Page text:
6. Datt, Gaurav & Ravallion, Martin, 1997. "Macroeconomic Crises and Poverty Monitoring: A Case Study for India," Review of Development Economics, Wiley Blackwell, Wiley Blackwell, vol. 1(2), pages 135-52, June.
  7. Ira N. Gang & Myeong-Su Yun & Kunal Sen, 2002. "Caste, Ethnicity and Poverty in Rural India," Departmental Working Papers, Rutgers University, Department of Economics 200225, Rutgers University, Department of Economics.
  8. Meenakshi, J. V. & Ray, Ranjan, 2002. "Impact of household size and family composition on poverty in rural India," Journal of Policy Modeling, Elsevier, Elsevier, vol. 24(6), pages 539-559, October.
  9. Krishna, Anirudh, 2006. "Pathways out of and into poverty in 36 villages of Andhra Pradesh, India," World Development, Elsevier, Elsevier, vol. 34(2), pages 271-288, February.
  10. Puhani, Patrick A, 2000. " The Heckman Correction for Sample Selection and Its Critique," Journal of Economic Surveys, Wiley Blackwell, Wiley Blackwell, vol. 14(1), pages 53-68, February.
  11. Ravallion, Martin & Datt, Gaurav, 2002. "Why has economic growth been more pro-poor in some states of India than others?," Journal of Development Economics, Elsevier, Elsevier, vol. 68(2), pages 381-400, August.
  12. Oaxaca, Ronald, 1973. "Male-Female Wage Differentials in Urban Labor Markets," International Economic Review, Department of Economics, University of Pennsylvania and Osaka University Institute of Social and Economic Research Association, Department of Economics, University of Pennsylvania and Osaka University Institute of Social and Economic Research Association, vol. 14(3), pages 693-709, October.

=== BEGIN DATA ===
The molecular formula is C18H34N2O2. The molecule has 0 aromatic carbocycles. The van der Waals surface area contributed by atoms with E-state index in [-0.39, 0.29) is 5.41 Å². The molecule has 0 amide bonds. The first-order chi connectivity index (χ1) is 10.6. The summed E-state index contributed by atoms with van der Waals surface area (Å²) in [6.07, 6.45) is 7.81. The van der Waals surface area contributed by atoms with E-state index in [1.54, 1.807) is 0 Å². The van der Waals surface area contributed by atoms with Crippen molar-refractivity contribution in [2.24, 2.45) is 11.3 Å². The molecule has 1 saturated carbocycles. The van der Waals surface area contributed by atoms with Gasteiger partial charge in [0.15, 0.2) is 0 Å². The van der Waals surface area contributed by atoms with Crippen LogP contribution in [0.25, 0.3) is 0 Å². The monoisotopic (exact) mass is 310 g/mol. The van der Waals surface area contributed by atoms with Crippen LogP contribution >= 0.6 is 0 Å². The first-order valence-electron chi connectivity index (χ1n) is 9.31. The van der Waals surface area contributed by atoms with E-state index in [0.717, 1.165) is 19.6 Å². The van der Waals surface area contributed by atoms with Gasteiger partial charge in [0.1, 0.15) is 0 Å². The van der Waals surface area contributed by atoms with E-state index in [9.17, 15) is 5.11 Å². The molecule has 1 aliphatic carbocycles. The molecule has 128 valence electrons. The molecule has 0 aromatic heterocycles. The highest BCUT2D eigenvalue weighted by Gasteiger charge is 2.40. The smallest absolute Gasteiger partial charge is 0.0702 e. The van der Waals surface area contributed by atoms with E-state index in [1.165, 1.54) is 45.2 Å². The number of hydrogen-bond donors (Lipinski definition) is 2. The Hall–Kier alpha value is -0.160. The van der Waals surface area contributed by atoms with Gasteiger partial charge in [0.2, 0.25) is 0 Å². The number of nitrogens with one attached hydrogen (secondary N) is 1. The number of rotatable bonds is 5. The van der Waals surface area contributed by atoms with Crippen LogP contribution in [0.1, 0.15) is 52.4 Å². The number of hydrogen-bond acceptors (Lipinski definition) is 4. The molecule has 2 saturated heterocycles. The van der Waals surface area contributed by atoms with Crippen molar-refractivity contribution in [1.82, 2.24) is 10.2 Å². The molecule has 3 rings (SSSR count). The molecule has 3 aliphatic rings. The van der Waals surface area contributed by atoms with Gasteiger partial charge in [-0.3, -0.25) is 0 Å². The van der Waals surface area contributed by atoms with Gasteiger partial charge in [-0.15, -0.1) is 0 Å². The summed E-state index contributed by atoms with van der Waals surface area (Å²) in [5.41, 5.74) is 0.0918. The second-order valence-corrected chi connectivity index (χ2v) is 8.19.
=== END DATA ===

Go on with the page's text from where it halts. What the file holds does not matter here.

13. Heckman, James & Layne-Farrar, Anne & Todd, Petra, 1996. "Human Capital Pricing Equations with an Application to Estimating the Effect of Schooling Quality on Earnings," The Review of Economics and Statistics, MIT Press, vol. 78(4), pages 562-610, November.
  14. Ronald L. Oaxaca & Michael R. Ransom, 1999. "Identification in Detailed Wage Decompositions," The Review of Economics and Statistics, MIT Press, vol. 81(1), pages 154-157, February.
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Cited by:
  1. Ira N. Gang & Kunal Sen & Myeong-Su Yun, 2008. "Was the Mandal Commission Right? Living Standard Differences between Backward Classes and Other Social Groups in India," CEDI Discussion Paper Series, Centre for Economic Development and Institutions(CEDI), Brunel University 08-12, Centre for Economic Development and Institutions(CEDI), Brunel University.
  2. Bhalotra, Sonia R. & Valente, Christine & van Soest, Arthur, 2009. "The Puzzle of Muslim Advantage in Child Survival in India," IZA Discussion Papers 4009, Institute for the Study of Labor (IZA).
  3. Ira N. Gang & Kunal Sen & Myeong-Su Yun, 2008. "Poverty In Rural India: Caste And Tribe," Review of Income and Wealth, International Association for Research in Income and Wealth, vol. 54(1), pages 50-70, 03.